Google has announced a "new approach" in its ongoing battle with China over censorship.
Until recently, the firm automatically redirected Chinese users to its unfiltered search site in Hong Kong to get round censorship issues.
Google has said it will now stop this after Beijing warned it could lose its licence to operate in the country.
Instead, Chinese users will be sent to a "landing page". Clicking anywhere on it sends them to the Hong Kong site.
In practice, this will make little difference to Chinese internet users as searches for sensitive topics are still blocked by China's great firewall.
However, Google said that the subtle change - where users have to actively click on a link to access unfiltered search results rather than being automatically redirected - was "consistent" with its approach not to self-censor search results and was hopeful it would allow it to continue operating in China.
Chinese law demands that companies use web servers based in China and that they agree to censor certain sensitive information.
BBC technology correspondent Rory Cellan-Jones said there was no guarantee the Chinese authorities would accept the new arrangement.
Google announced the changes one day before the deadline to renew its Internet Content Provider (ICP) licence, necessary to operate in the country.
"Without an ICP licence, we can't operate a commercial website like Google.cn—so Google would effectively go dark in China," said David Drummond of the firm in a blog post.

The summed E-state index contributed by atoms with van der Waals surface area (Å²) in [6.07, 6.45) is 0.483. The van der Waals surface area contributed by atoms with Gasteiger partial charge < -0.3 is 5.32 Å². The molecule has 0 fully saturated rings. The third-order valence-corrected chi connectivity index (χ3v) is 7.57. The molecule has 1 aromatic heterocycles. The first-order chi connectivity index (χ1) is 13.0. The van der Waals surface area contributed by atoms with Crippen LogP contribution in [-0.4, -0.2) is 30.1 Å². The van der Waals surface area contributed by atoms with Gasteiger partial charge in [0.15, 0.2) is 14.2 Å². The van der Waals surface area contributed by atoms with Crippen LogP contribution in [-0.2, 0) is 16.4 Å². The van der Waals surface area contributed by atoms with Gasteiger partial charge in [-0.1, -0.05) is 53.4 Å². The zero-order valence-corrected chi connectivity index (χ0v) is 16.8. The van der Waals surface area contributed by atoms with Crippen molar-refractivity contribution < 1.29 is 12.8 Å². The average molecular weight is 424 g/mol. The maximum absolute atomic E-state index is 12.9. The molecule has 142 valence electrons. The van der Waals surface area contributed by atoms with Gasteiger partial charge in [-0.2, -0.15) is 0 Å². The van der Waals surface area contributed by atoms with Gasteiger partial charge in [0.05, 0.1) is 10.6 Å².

"That's a prospect dreaded by many of our Chinese users, who have been vocal about their desire to keep Google.cn alive."
A spokesperson for the firm said Google was about to submit its new ICP application to the government and had made the changes in an effort to continue operating in the country.
It has already begun to channel some Chinese web users to the new page.
"Over the next few days we'll end the redirect entirely, taking all our Chinese users to our new landing page—and today we re-submitted our ICP licence renewal application based on this approach," said Mr Drummond.
Google has had a long history of run-ins with the Chinese authorities.
However, these escalated in January when the search firm announced that it was considering withdrawing from China altogether following a "sophisticated" cyber attack originating from the country.
The attacks targeted the e-mail accounts of Chinese human rights activists, along with the computers and infrastructure of Google and several other US firms.
The firm eventually decided to stay in the country, but offer Chinese users unfiltered search results through its Hong Kong servers.
The latest move was part of the firm's ambition to "make information available to users everywhere," said Mr Drummond.
"This new approach is consistent with our commitment not to self censor and, we believe, with local law. We are therefore hopeful that our licence will be renewed."
China hopes that nearly half the population will have access to the internet within five years. That figure is nearly 30% at the moment.
Losing business in the country could harm Google's future growth prospects.
However, unlike in other markets, Google is not focused on search in China, which is currently dominated by Baidu.
Instead, experts say, Google aims to develop its music and maps services in the country.